Layering A Vision
Central Otago value: Adding Value
Layer upon layer, Andy and David’s vision and hard work have revitalised Olivers’ intrinsic value and beauty to offer customers a deeper, more meaningful experience. Olivers’ exudes modern quality and excellence in service and surroundings, yet stories of old are not forgotten - they are subtly and creatively blended in interior design ideas and conversation. Cue a new, invigorating chapter in the Olivers’ story.
“It’s trying to use the beautiful heritage buildings so they’ll be enjoyed. Hopefully we’re bringing out some of the depth, culture and heritage aspects in showcasing the buildings. Central Otago has so much potential, it’s just recognising special things and putting them out there. Anything we did had to highlight the many different aspects of the value that is here.”
A Permanent Treasure
Central Otago value: Making a sustainable difference
Inspired to create an enduring legacy, Andy and David have faithfully restored Olivers’ striking schist buildings, courtyards and gardens. Dwelling in perfect harmony with their surroundings, the buildings are some of Otago’s most significant. Originally built in 1869, they are classified as category one by Heritage New Zealand. To preserve the buildings collectively, the Ritchies have placed a caveat on the title so that they are never sold separately.
“We were both relatively hands on through the development process, building something that would last. This meant that the buildings probably would be looked after and have a life. So there’s sustainability in that they now have a purpose, they’ll be protected because people spend money on them and keep them going.”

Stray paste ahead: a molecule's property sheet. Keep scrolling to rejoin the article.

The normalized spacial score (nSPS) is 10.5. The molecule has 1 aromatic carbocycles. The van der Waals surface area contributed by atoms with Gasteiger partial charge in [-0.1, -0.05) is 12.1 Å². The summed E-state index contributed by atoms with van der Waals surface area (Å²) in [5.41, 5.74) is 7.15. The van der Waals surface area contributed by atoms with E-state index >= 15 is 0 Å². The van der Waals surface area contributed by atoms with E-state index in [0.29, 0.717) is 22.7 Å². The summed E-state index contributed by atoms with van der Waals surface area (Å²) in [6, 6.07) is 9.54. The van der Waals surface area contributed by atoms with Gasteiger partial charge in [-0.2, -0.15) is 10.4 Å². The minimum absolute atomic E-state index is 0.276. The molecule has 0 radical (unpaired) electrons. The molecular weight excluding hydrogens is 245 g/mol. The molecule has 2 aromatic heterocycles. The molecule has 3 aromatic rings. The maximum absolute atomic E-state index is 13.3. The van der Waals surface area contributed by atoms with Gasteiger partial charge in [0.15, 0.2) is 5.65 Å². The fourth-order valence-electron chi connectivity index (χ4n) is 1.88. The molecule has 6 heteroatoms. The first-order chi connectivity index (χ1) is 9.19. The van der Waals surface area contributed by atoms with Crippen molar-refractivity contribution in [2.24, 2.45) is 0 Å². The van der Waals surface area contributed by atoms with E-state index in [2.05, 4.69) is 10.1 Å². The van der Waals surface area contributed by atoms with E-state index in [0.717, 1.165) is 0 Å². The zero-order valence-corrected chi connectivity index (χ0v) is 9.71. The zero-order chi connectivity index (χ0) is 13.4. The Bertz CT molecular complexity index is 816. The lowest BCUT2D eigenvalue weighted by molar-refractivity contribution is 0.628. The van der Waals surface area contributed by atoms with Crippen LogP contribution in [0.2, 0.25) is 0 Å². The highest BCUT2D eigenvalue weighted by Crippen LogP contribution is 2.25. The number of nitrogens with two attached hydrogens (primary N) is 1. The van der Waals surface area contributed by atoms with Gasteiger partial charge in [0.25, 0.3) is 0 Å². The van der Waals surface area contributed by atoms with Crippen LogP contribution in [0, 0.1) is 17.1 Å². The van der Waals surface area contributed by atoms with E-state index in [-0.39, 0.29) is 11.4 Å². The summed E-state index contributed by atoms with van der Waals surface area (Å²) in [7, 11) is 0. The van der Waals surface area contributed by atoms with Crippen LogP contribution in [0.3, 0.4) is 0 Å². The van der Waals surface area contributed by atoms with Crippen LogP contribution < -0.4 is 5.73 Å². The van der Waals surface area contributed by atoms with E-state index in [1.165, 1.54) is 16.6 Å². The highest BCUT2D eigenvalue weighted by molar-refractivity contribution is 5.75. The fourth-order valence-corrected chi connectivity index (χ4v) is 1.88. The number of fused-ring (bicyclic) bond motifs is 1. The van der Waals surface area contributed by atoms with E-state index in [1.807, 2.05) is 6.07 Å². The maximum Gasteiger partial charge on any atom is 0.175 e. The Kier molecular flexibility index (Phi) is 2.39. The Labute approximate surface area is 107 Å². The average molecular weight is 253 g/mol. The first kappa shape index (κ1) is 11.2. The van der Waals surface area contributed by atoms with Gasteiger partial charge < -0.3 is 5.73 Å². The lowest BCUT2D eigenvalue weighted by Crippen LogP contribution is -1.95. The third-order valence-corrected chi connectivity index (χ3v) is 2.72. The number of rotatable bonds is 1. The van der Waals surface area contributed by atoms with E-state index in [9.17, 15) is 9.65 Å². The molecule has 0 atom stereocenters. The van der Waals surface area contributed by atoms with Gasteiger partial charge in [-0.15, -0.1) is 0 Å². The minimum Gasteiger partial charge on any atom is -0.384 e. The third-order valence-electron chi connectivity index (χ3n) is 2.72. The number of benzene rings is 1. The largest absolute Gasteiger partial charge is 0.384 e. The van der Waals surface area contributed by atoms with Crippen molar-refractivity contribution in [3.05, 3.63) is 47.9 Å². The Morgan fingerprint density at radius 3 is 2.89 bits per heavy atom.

Sharing the Stories
Central Otago value: Protecting our Rich Heritage
Keeping the past alive is a theme that’s integral to Oliver’s bustling daily life. In conversations with guests and locals, Andy and David take time to celebrate and reflect on the events of today and what’s gone before – be it the heady gold rush days, the Clyde Dam construction or local traditions. After all, today’s yarns are tomorrow’s history.
“Whether it’s `Which way are you going today?’ “Oh, you’re going over the Pig Route, oh well you must do...’ or `Did you know that was where rabbits were first introduced to Central Otago?” Or locals who remember things that happened, like falling down the restaurant stairs, whatever it is, good or bad. We’ve heard some fascinating stories - we love sharing our local stories.”